When God’s will be done, it is on earth as it is in heaven. God can deliver us in ways we cannot imagine. If we trust in His power and love, no opposition can stop us. So constantly pray to God if you face opponents who try to stop you from doing God’s work and ministry. Do things under God’s will and work in obedience to God’s command for the glory of God. The Lord will deliver you from all oppositions. Our God is able and faithful to us. So put your trust in the power and love of Christ in everything you do, and God is with you.


2) Completion and dedication of the Temple

In verse 13, we read that Tattenai, Shethar-Bozenai, and other regional officials appropriated funds; administered the supply of animals, wine, grain, oil, and salt; and coordinated with the Jewish leaders the delivery and implementation of these resources. These men performed their duties with diligence. And the Jews built and prospered under the preaching and teaching of the prophets Haggai and Zechariah.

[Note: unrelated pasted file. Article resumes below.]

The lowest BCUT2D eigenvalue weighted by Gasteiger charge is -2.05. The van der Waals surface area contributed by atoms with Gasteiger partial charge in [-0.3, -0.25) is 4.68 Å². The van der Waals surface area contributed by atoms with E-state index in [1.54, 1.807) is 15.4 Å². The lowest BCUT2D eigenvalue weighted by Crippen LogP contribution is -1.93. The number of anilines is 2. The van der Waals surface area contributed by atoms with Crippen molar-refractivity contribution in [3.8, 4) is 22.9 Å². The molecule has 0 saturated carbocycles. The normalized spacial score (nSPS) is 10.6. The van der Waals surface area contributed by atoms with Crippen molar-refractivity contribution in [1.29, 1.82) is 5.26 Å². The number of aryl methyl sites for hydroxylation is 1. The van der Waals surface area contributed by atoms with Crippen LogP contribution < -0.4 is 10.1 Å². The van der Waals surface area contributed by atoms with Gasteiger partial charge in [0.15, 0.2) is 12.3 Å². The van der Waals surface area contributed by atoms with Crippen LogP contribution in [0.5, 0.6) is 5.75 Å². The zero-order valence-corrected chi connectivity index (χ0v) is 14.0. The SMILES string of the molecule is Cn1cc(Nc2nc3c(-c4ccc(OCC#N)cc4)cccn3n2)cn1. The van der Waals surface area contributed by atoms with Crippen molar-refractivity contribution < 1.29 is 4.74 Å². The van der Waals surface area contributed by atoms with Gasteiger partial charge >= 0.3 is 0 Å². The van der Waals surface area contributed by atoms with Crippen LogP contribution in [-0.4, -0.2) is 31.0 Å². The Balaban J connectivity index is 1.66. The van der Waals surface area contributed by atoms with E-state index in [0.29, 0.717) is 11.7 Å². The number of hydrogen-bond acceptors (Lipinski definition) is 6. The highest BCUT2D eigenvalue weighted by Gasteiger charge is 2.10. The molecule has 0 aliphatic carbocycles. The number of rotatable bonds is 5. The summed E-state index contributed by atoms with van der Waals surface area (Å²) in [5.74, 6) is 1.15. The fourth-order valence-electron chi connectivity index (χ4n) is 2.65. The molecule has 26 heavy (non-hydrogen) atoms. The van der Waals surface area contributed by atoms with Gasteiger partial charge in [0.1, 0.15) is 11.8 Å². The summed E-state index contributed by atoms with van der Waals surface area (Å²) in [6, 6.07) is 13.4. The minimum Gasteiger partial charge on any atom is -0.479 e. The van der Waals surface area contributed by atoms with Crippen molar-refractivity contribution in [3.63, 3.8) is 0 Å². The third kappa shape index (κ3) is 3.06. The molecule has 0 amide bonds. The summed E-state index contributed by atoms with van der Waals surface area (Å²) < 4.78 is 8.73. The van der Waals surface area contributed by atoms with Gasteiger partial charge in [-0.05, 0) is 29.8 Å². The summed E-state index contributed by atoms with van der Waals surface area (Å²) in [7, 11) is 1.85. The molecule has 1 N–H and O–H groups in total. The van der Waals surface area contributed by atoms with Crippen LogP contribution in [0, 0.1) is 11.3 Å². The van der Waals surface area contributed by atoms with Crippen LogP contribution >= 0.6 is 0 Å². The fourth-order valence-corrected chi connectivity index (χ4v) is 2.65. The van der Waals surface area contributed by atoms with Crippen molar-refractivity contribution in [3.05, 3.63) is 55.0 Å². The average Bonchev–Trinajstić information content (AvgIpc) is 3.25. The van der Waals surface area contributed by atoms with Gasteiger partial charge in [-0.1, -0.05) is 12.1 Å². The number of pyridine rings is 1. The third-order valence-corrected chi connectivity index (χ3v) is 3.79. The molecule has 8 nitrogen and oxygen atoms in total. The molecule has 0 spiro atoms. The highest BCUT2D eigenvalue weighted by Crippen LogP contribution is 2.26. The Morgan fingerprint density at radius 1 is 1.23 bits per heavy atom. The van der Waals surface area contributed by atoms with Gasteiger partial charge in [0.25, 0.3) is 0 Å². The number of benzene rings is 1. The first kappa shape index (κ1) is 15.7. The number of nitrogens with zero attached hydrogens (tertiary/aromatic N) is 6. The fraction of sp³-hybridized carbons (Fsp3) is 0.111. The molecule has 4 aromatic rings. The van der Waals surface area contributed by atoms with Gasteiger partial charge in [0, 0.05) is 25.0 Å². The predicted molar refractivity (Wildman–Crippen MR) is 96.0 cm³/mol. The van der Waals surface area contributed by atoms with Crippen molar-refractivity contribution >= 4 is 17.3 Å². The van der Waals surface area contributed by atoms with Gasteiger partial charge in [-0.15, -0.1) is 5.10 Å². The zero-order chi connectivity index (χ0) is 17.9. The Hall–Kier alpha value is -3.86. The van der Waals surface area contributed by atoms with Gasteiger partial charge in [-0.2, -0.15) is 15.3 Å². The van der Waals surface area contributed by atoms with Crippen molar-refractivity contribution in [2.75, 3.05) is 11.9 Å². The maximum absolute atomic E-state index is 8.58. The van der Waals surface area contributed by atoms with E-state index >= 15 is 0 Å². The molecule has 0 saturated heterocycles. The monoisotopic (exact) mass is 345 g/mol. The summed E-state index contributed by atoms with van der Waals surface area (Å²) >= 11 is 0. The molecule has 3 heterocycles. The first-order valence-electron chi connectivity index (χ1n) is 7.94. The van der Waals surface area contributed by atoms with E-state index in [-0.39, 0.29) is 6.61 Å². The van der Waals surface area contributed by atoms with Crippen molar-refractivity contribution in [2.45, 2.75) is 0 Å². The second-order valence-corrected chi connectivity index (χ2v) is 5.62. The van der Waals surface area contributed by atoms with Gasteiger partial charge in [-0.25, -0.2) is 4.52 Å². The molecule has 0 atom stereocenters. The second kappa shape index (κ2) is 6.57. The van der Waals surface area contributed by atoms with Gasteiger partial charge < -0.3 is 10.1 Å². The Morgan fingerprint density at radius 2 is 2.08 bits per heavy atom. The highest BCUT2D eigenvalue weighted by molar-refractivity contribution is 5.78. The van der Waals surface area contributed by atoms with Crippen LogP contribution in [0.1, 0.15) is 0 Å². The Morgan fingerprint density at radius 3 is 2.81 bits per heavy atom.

So the Temple was completed on the third day of the month Adar, the Twelve month of the Jewish calendar, on March of the 6th year of King Darius’ reign, year 515. According to the command of the Lord and the decrees of Cyrus, Darius and Artaxerxes, kings of Persia. Divine providence from heaven and the will of man intersected. The reconstruction project’s completion is 72 years from 586 when Jerusalem fell. The old Temple was destroyed by Babylon, just as prophet Jeremiah had prophesied a long time ago: “When seventy years are completed for Babylon, I will come to you and fulfil my gracious promise to bring you back to this place.” (Jeremiah 29:10). God keeps his promises, and his words never fail. This is a victory for God’s people. God, in His providence, works everything together to fulfil his plan. God used the prophets Haggai and Zechariah to inspire the people to work; he used the kings’ decrees to open doors and provide the means. The author of the book displays the holy enthusiasm that all Christians should share when we realise we are part of God’s plan to fulfil his kingdom.